AB1309 creates, and then singles out, a special class of employees and injured workers - professional athletes - from California's workers’ compensation insurance system. Although the bill’s sponsors suggest that all professional athletes earn multi-million dollar salaries, in fact, the vast majority of affected workers would be playing for minor league baseball teams in the Pacific Coast
League and California League, the NBA Development League and Women’s NBA, semi-pro football teams, Arena League football teams, minor league NHL hockey teams, and even professional soccer teams. Many of these players have earnings that equate to poverty level, yet they sustain frequent injuries from their profession.
The “Jerry Jones’ Dallas Cowboys” Giveaway
AB 1309 would create a crazy quilt of who’s insured for injuries and who’s not.
AB 1309 outlaws a claim for cumulative trauma or occupational disease by athletes not employed by a California-based team. Such players would face a "90-days in California" work requirement within the last 365 days. This time limit is conveniently set up so that athletes on teams such as the Dallas Cowboys, who must participate in a summer training camp for several months annually in Thousand Oaks, California, would still be barred from filing a claim in California.
AB 1309 Discriminates Against Athletes to Benefit Billionaire Owners
California law has always allowed workers injured within the state to file a claim here. But under AB 1309, a Dallas Cowboys player who breaks his leg in training camp can’t file a claim here. If the team bus bringing the Cowboys to a game at Candlestick Park is involved in an accident, and several passengers suffer injuries, none of the players could file a claim in California, but the team trainer or other team employees could file a claim here.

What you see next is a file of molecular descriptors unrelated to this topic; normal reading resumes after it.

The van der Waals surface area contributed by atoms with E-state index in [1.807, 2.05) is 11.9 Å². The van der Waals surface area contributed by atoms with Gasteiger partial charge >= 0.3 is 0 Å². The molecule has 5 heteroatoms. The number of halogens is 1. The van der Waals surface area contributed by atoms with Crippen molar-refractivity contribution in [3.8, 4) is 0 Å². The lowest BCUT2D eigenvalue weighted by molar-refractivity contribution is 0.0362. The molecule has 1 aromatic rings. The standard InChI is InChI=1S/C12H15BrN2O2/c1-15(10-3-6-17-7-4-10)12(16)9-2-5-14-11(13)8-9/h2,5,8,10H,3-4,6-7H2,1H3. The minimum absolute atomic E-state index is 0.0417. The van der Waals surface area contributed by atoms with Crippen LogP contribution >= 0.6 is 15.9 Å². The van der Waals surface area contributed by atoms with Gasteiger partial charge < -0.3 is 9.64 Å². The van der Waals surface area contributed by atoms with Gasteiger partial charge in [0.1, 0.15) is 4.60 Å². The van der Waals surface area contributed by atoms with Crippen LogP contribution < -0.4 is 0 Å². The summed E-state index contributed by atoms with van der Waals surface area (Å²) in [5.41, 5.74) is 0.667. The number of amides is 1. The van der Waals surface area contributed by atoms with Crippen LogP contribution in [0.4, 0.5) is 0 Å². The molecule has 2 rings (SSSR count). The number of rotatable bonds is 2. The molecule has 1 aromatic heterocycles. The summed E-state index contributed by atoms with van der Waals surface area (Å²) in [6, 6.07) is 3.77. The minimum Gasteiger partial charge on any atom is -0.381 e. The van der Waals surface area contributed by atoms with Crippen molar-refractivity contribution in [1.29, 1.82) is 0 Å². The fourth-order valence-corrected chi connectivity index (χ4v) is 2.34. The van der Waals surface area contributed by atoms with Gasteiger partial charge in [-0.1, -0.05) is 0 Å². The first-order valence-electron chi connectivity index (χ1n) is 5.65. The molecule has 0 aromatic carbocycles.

After the game starts, the AB 1309 absurdity continues. If a Cowboys player and a 49er player run into each other and suffer the exact same injury, the 49er player would be permitted to file a workers’ compensation insurance claim in California, while the Cowboys player cannot. In addition, under AB 1309 if an athlete 's last year of injurious exposure is with a team not domiciled in California, the player is barred from filing a claim in California. Professional athletes get traded from team to team, and thus from state to state, all the time. Free agency finds players moving from team to team, state to state, frequently during their careers. A player’s injurious exposure while playing in California may be as great or greater than that experienced with the later non-California franchise, but the injured athlete cannot even file a claim seeking medical care or compensation for their California employment and exposure under AB 1309. Even if this athlete ends his or her career "on the bench" with the out-of-state team and essentially all of the player’s injury is due to games played for the California employer, that athlete is out of luck.
AB 1309 Prevents Insurance Claims for Injuries that Take Years to Develop